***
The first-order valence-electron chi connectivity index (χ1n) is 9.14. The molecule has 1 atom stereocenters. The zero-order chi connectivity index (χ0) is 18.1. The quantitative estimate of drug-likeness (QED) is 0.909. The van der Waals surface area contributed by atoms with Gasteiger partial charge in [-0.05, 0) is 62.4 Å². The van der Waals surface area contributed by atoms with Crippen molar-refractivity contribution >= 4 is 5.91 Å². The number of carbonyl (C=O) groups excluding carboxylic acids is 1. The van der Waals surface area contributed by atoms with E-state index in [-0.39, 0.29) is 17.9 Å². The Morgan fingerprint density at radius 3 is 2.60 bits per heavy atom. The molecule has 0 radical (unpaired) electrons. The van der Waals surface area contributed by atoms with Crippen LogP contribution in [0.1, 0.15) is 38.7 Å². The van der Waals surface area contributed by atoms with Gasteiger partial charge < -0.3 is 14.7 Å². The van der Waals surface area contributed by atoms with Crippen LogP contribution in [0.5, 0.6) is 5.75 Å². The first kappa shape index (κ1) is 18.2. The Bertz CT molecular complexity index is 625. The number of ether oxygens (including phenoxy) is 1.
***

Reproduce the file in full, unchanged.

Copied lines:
The first-order valence-electron chi connectivity index (χ1n) is 9.14. The molecule has 1 atom stereocenters. The zero-order chi connectivity index (χ0) is 18.1. The quantitative estimate of drug-likeness (QED) is 0.909. The van der Waals surface area contributed by atoms with Gasteiger partial charge in [-0.05, 0) is 62.4 Å². The van der Waals surface area contributed by atoms with Crippen molar-refractivity contribution >= 4 is 5.91 Å². The number of carbonyl (C=O) groups excluding carboxylic acids is 1. The van der Waals surface area contributed by atoms with E-state index in [-0.39, 0.29) is 17.9 Å². The Morgan fingerprint density at radius 3 is 2.60 bits per heavy atom. The molecule has 0 radical (unpaired) electrons. The van der Waals surface area contributed by atoms with Crippen LogP contribution in [0.1, 0.15) is 38.7 Å². The van der Waals surface area contributed by atoms with Gasteiger partial charge < -0.3 is 14.7 Å². The van der Waals surface area contributed by atoms with Crippen LogP contribution in [0.5, 0.6) is 5.75 Å². The first kappa shape index (κ1) is 18.2. The Bertz CT molecular complexity index is 625. The number of ether oxygens (including phenoxy) is 1.